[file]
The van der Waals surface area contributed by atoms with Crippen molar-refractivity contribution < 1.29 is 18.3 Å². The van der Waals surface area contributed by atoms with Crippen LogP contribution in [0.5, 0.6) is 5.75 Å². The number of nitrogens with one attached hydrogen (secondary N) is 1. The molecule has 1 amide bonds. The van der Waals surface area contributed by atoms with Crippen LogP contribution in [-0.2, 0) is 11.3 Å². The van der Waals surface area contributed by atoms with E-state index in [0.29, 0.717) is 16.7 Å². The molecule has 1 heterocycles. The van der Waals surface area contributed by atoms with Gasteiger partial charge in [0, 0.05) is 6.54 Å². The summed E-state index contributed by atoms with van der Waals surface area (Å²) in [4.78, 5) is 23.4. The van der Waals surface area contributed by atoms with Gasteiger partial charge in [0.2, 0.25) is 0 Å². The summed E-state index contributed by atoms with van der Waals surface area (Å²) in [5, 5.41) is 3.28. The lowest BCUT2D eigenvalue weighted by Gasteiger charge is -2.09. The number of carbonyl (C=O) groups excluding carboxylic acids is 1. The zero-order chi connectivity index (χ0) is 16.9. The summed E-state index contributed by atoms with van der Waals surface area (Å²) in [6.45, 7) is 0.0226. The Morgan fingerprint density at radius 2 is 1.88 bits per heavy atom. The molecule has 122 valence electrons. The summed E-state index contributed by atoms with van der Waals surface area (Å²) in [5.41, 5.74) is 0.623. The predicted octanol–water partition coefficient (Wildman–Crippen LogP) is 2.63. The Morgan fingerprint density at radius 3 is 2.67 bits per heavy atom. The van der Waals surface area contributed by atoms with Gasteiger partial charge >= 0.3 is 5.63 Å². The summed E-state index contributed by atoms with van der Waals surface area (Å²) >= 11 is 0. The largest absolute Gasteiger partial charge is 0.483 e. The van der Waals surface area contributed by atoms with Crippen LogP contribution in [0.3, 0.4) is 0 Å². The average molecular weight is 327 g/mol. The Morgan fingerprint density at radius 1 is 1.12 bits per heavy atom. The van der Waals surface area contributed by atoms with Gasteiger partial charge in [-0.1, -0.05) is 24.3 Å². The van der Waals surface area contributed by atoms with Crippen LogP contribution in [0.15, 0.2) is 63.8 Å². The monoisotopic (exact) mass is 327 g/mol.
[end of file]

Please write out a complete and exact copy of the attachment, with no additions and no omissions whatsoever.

The van der Waals surface area contributed by atoms with Crippen molar-refractivity contribution < 1.29 is 18.3 Å². The van der Waals surface area contributed by atoms with Crippen LogP contribution in [0.5, 0.6) is 5.75 Å². The number of nitrogens with one attached hydrogen (secondary N) is 1. The molecule has 1 amide bonds. The van der Waals surface area contributed by atoms with Crippen LogP contribution in [-0.2, 0) is 11.3 Å². The van der Waals surface area contributed by atoms with E-state index in [0.29, 0.717) is 16.7 Å². The molecule has 1 heterocycles. The van der Waals surface area contributed by atoms with Gasteiger partial charge in [0, 0.05) is 6.54 Å². The summed E-state index contributed by atoms with van der Waals surface area (Å²) in [4.78, 5) is 23.4. The van der Waals surface area contributed by atoms with Gasteiger partial charge in [0.2, 0.25) is 0 Å². The summed E-state index contributed by atoms with van der Waals surface area (Å²) in [5, 5.41) is 3.28. The lowest BCUT2D eigenvalue weighted by Gasteiger charge is -2.09. The number of carbonyl (C=O) groups excluding carboxylic acids is 1. The zero-order chi connectivity index (χ0) is 16.9. The summed E-state index contributed by atoms with van der Waals surface area (Å²) in [6.45, 7) is 0.0226. The Morgan fingerprint density at radius 2 is 1.88 bits per heavy atom. The molecule has 122 valence electrons. The summed E-state index contributed by atoms with van der Waals surface area (Å²) in [5.41, 5.74) is 0.623. The predicted octanol–water partition coefficient (Wildman–Crippen LogP) is 2.63. The Morgan fingerprint density at radius 3 is 2.67 bits per heavy atom. The van der Waals surface area contributed by atoms with Gasteiger partial charge >= 0.3 is 5.63 Å². The summed E-state index contributed by atoms with van der Waals surface area (Å²) >= 11 is 0. The largest absolute Gasteiger partial charge is 0.483 e. The van der Waals surface area contributed by atoms with Crippen LogP contribution in [0.3, 0.4) is 0 Å². The average molecular weight is 327 g/mol. The Morgan fingerprint density at radius 1 is 1.12 bits per heavy atom. The van der Waals surface area contributed by atoms with Gasteiger partial charge in [-0.1, -0.05) is 24.3 Å². The van der Waals surface area contributed by atoms with Crippen LogP contribution in [0.15, 0.2) is 63.8 Å². The monoisotopic (exact) mass is 327 g/mol.